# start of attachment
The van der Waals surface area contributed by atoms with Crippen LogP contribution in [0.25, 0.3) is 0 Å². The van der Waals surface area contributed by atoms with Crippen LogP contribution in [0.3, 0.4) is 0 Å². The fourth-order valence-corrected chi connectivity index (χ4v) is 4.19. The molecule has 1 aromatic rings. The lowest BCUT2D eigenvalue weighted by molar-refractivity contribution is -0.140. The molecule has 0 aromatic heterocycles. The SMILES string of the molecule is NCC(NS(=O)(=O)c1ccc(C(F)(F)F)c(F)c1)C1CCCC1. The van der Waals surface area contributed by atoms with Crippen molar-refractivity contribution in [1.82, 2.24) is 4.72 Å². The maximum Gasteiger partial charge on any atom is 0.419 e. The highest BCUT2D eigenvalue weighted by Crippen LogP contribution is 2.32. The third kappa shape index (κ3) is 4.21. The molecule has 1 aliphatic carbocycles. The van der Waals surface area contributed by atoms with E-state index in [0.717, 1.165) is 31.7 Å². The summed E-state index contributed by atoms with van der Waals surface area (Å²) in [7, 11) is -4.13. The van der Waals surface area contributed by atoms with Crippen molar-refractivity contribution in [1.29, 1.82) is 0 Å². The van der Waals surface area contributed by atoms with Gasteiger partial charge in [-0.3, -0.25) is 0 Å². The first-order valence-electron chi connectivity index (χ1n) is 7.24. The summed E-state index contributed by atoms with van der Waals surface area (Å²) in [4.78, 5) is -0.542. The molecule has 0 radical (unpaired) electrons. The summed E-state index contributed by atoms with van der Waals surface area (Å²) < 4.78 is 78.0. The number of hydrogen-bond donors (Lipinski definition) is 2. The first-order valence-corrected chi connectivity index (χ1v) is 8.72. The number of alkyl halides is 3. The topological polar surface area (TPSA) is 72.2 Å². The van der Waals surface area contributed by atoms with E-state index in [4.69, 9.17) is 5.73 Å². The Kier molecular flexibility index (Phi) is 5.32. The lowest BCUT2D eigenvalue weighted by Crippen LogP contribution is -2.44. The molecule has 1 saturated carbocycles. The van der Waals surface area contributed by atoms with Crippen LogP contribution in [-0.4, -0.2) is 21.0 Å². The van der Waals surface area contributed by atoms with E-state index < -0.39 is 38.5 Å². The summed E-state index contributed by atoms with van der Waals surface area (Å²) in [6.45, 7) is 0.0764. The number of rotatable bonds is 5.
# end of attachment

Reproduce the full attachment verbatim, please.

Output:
The van der Waals surface area contributed by atoms with Crippen LogP contribution in [0.25, 0.3) is 0 Å². The van der Waals surface area contributed by atoms with Crippen LogP contribution in [0.3, 0.4) is 0 Å². The fourth-order valence-corrected chi connectivity index (χ4v) is 4.19. The molecule has 1 aromatic rings. The lowest BCUT2D eigenvalue weighted by molar-refractivity contribution is -0.140. The molecule has 0 aromatic heterocycles. The SMILES string of the molecule is NCC(NS(=O)(=O)c1ccc(C(F)(F)F)c(F)c1)C1CCCC1. The van der Waals surface area contributed by atoms with Crippen molar-refractivity contribution in [1.82, 2.24) is 4.72 Å². The maximum Gasteiger partial charge on any atom is 0.419 e. The highest BCUT2D eigenvalue weighted by Crippen LogP contribution is 2.32. The third kappa shape index (κ3) is 4.21. The molecule has 1 aliphatic carbocycles. The van der Waals surface area contributed by atoms with E-state index in [0.717, 1.165) is 31.7 Å². The summed E-state index contributed by atoms with van der Waals surface area (Å²) in [7, 11) is -4.13. The van der Waals surface area contributed by atoms with Crippen molar-refractivity contribution in [1.29, 1.82) is 0 Å². The van der Waals surface area contributed by atoms with Gasteiger partial charge in [-0.3, -0.25) is 0 Å². The first-order valence-electron chi connectivity index (χ1n) is 7.24. The summed E-state index contributed by atoms with van der Waals surface area (Å²) in [4.78, 5) is -0.542. The molecule has 0 radical (unpaired) electrons. The summed E-state index contributed by atoms with van der Waals surface area (Å²) < 4.78 is 78.0. The number of hydrogen-bond donors (Lipinski definition) is 2. The first-order valence-corrected chi connectivity index (χ1v) is 8.72. The number of alkyl halides is 3. The topological polar surface area (TPSA) is 72.2 Å². The van der Waals surface area contributed by atoms with E-state index in [4.69, 9.17) is 5.73 Å². The Kier molecular flexibility index (Phi) is 5.32. The lowest BCUT2D eigenvalue weighted by Crippen LogP contribution is -2.44. The molecule has 1 saturated carbocycles. The van der Waals surface area contributed by atoms with Crippen LogP contribution in [-0.4, -0.2) is 21.0 Å². The van der Waals surface area contributed by atoms with E-state index < -0.39 is 38.5 Å². The summed E-state index contributed by atoms with van der Waals surface area (Å²) in [6.45, 7) is 0.0764. The number of rotatable bonds is 5.